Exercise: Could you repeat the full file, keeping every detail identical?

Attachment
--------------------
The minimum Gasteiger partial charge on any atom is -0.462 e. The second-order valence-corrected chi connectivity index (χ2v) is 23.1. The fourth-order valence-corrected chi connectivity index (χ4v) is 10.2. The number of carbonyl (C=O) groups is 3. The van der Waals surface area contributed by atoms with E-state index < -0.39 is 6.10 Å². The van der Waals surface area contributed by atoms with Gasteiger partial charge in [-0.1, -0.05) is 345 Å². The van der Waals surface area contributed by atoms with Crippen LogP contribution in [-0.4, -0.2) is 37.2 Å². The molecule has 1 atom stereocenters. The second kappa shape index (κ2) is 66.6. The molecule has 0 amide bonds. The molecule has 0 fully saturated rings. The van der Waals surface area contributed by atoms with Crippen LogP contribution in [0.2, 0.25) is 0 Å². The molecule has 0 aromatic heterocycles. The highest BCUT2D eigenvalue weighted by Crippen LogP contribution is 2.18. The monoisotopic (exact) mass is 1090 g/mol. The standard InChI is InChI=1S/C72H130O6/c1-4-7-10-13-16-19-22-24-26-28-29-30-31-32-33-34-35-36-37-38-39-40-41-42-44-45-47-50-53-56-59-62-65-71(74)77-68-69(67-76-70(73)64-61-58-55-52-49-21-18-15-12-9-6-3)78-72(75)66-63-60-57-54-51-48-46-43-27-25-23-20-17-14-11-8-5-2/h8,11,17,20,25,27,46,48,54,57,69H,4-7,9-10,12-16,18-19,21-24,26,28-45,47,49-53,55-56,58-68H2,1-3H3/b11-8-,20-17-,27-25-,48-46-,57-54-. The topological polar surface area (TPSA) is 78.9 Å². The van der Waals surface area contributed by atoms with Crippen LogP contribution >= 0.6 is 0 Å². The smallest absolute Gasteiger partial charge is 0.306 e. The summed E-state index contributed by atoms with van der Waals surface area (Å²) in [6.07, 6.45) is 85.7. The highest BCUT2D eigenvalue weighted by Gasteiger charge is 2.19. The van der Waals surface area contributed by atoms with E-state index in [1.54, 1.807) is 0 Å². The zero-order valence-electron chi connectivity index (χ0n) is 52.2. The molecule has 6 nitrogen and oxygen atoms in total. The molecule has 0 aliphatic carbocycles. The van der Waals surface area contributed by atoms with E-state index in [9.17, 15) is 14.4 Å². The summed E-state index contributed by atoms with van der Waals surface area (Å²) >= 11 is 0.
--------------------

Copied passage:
The minimum Gasteiger partial charge on any atom is -0.462 e. The second-order valence-corrected chi connectivity index (χ2v) is 23.1. The fourth-order valence-corrected chi connectivity index (χ4v) is 10.2. The number of carbonyl (C=O) groups is 3. The van der Waals surface area contributed by atoms with E-state index < -0.39 is 6.10 Å². The van der Waals surface area contributed by atoms with Gasteiger partial charge in [-0.1, -0.05) is 345 Å². The van der Waals surface area contributed by atoms with Crippen LogP contribution in [-0.4, -0.2) is 37.2 Å². The molecule has 1 atom stereocenters. The second kappa shape index (κ2) is 66.6. The molecule has 0 amide bonds. The molecule has 0 fully saturated rings. The van der Waals surface area contributed by atoms with Crippen LogP contribution in [0.2, 0.25) is 0 Å². The molecule has 0 aromatic heterocycles. The highest BCUT2D eigenvalue weighted by Crippen LogP contribution is 2.18. The monoisotopic (exact) mass is 1090 g/mol. The standard InChI is InChI=1S/C72H130O6/c1-4-7-10-13-16-19-22-24-26-28-29-30-31-32-33-34-35-36-37-38-39-40-41-42-44-45-47-50-53-56-59-62-65-71(74)77-68-69(67-76-70(73)64-61-58-55-52-49-21-18-15-12-9-6-3)78-72(75)66-63-60-57-54-51-48-46-43-27-25-23-20-17-14-11-8-5-2/h8,11,17,20,25,27,46,48,54,57,69H,4-7,9-10,12-16,18-19,21-24,26,28-45,47,49-53,55-56,58-68H2,1-3H3/b11-8-,20-17-,27-25-,48-46-,57-54-. The topological polar surface area (TPSA) is 78.9 Å². The van der Waals surface area contributed by atoms with Crippen LogP contribution >= 0.6 is 0 Å². The smallest absolute Gasteiger partial charge is 0.306 e. The summed E-state index contributed by atoms with van der Waals surface area (Å²) in [6.07, 6.45) is 85.7. The highest BCUT2D eigenvalue weighted by Gasteiger charge is 2.19. The van der Waals surface area contributed by atoms with E-state index in [1.54, 1.807) is 0 Å². The zero-order valence-electron chi connectivity index (χ0n) is 52.2. The molecule has 6 nitrogen and oxygen atoms in total. The molecule has 0 aliphatic carbocycles. The van der Waals surface area contributed by atoms with E-state index in [9.17, 15) is 14.4 Å². The summed E-state index contributed by atoms with van der Waals surface area (Å²) >= 11 is 0.